Photographing a Birth

It was Thursday, March 26th, and I had just gotten home from a long day of shooting a kid's surf camp and a horse riding ranch out in Bodega Bay, when I got a text message at 4:56PM that said, "Labor is starting wondering if you are available to come over for pictures?" I had been transferring the photos I had shot all day to my computer, so I just had to feed my dog and I was out the door in 10 minutes or less...

She only lives about 10 minutes away from me, so it wasn't long before I got to her house. On the way over, she had texted me to please just come in through the back door, so when I got there, I was able to get in the house and get right to shooting. When I entered the house, I could feel the energy, the tension. A few steps in, and I look to my left to discover Brittney in her bathroom looking as if she will be having a baby soon; maybe before the sun goes down. I quickly set my bag down, and joined the nurse(s) in the bathroom, but I stayed with the woman by the door so I wouldn't be intruding too much. I had a moment of hilarity in my head when I put my satchel down and joined the medics in the room with inferior privilege and authority. My job was nowhere near as crucial as theirs, so I wanted to stay out of their way, but I did feel wanted.

I remember starting out with a hand-held flash and popped off maybe 20-30 photos before saying something to the effect of, "Hey Brittney, you're doing great!" We both laughed at how awkward and silly that statement was, as it was obvious she knew I was there, and the late introduction was the perfect ice breaker in true "Gary" fashion.

I was quick to ditch the flash as much as possible during the birth. Each time it went off, I felt bad thinking it might bother Brittney, and I have fast enough lenses paired with high ISO capabilities good enough to hopefully get away with natural light. I knew I might run into some motion blur, but I thought it could add to the true emotions that were in the room. I was mainly shooting with a Nikkor 50mm ƒ1.8D lens, a Nikkor 85mm ƒ1.4G, and a broken Nikkor 28-70mm ƒ2.8D lens. By broken I mean it no longer does anything electronic. No autofocus or electronic aperture control, so I have to stop the lens down manually. A huge pain, but I've been getting by with it this way for at least 6 months now. I cranked up the ISO, and lowered the shutter speed and had at it.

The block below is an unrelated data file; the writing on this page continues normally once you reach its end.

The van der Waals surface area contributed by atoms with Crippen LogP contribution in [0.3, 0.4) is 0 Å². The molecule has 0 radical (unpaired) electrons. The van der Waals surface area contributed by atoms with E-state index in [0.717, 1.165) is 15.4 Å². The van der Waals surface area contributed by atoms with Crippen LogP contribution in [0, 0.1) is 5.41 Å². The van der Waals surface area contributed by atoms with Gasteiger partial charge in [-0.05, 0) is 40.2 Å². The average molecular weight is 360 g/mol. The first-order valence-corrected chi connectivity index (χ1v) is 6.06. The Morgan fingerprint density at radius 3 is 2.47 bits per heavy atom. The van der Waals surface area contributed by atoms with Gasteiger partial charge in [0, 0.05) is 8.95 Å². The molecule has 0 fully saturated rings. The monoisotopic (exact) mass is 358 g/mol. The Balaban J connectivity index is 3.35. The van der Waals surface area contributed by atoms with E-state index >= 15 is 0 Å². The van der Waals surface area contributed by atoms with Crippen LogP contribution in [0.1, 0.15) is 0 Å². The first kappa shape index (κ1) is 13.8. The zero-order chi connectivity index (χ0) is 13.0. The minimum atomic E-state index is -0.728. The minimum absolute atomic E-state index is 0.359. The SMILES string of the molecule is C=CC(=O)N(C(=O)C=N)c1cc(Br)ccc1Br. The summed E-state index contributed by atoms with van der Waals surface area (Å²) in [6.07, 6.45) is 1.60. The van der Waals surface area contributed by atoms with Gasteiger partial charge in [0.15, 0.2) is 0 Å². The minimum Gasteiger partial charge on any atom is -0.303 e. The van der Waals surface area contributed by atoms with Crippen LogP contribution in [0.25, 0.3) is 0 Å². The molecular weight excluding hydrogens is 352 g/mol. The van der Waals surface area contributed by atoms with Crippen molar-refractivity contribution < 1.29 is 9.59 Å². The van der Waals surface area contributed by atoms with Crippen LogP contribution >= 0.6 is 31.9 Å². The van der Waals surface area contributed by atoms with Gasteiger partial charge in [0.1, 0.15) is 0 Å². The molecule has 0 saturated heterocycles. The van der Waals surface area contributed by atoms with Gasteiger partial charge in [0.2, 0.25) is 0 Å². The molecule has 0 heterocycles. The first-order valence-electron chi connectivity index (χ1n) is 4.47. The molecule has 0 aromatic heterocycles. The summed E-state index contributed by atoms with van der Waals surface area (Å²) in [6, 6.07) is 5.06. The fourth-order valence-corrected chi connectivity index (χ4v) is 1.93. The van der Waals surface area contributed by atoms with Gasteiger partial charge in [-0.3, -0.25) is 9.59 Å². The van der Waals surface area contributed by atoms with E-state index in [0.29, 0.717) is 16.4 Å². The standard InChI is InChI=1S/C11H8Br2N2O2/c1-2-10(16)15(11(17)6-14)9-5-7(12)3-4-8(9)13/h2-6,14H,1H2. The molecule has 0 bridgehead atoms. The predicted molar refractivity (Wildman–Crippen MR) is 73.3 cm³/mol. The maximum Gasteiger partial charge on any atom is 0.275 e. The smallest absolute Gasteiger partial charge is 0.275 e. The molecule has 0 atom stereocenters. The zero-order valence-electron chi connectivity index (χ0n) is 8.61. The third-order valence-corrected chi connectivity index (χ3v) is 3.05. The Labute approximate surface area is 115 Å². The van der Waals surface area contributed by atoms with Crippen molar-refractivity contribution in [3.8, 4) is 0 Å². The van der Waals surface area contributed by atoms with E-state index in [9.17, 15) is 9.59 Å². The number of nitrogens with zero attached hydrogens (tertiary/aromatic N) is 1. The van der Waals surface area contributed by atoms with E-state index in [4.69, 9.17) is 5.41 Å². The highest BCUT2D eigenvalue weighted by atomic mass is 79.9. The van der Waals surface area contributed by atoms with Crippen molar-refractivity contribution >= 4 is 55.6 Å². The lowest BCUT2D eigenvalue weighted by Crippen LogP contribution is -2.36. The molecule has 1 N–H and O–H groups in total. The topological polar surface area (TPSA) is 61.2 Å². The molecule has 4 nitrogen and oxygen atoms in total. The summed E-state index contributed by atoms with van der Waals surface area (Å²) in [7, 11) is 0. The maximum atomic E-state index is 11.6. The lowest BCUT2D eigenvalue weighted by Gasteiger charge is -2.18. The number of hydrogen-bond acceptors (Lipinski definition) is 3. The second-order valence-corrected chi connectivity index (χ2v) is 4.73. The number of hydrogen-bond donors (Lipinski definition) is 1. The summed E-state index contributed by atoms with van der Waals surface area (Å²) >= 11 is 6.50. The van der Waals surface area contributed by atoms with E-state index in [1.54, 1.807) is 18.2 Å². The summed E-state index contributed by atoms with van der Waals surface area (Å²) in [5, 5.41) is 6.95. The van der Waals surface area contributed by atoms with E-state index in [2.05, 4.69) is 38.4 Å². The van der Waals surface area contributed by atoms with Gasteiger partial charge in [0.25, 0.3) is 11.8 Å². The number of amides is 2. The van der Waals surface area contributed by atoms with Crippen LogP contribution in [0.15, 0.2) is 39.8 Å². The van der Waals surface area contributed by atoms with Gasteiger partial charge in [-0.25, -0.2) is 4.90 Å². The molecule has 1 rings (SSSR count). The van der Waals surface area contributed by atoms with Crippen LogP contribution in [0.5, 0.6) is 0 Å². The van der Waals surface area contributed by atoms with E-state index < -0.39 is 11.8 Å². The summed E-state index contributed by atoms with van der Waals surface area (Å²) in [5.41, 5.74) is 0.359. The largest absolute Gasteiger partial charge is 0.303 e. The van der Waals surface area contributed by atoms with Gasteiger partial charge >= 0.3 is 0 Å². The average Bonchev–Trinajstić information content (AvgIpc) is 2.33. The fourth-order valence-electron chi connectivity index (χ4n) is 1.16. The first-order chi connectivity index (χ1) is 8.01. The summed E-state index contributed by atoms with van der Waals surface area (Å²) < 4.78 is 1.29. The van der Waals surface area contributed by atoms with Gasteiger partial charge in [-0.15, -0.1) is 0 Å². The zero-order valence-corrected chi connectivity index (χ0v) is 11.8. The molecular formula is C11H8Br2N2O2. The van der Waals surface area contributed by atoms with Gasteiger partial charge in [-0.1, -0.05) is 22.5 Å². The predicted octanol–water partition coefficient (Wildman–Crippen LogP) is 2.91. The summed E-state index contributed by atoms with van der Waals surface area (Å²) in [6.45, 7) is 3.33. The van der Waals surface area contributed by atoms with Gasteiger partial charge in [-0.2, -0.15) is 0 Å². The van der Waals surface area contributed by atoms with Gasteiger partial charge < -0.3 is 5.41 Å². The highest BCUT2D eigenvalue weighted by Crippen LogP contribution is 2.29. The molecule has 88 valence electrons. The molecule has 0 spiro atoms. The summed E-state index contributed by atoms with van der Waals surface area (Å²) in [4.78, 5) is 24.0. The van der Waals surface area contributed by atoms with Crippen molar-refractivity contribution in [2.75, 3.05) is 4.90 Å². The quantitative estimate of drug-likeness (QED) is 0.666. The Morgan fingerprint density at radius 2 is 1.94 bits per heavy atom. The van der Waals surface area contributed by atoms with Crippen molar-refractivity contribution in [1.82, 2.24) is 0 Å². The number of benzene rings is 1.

Baby Sawyer was born almost exactly 15 minutes after I got there and shot the first photo. Amazing! Now I have never personally witnessed a birth before, and I would be watching one first hand through a 35mm viewfinder and a couple different lenses, trying to focus clearly enough as to not blow capturing this miracle. I remember feeling under pressure, I remember sweating, I remember everyone sweating. It was intense! It was amazing! Brittney handled it surprisingly well, and Sawyer came out a very healthy baby! Everyone was in tears with joy. I was overwhelmed with happiness, but I must have missed the true intensity being distracted by exposure triangles and manually focusing a broken lense. It wasn't until I was editing the photos that I was truly overtaken with emotion. The photos came out beautifully in my eyes, and I hope theirs too. So far I've heard she loves some of them, so I'm happy! 

I came back to their house a week later and shot some more photos of Sawyer with a different approach. Instead of shooting candids of whatever I could, I brought a little lighting gear over, and we had a formal portrait session. One week old and he's already living that model life. I also shot Brittney's maternity photos  and blessing way, which I'm including a few of in the photo gallery.

Oh, and I forgot to say how this happened 2 days before the one year anniversary of quitting my "real" job and pursuing photography full time. In one year on my own, and I think I can finally say I've shot it all, haha!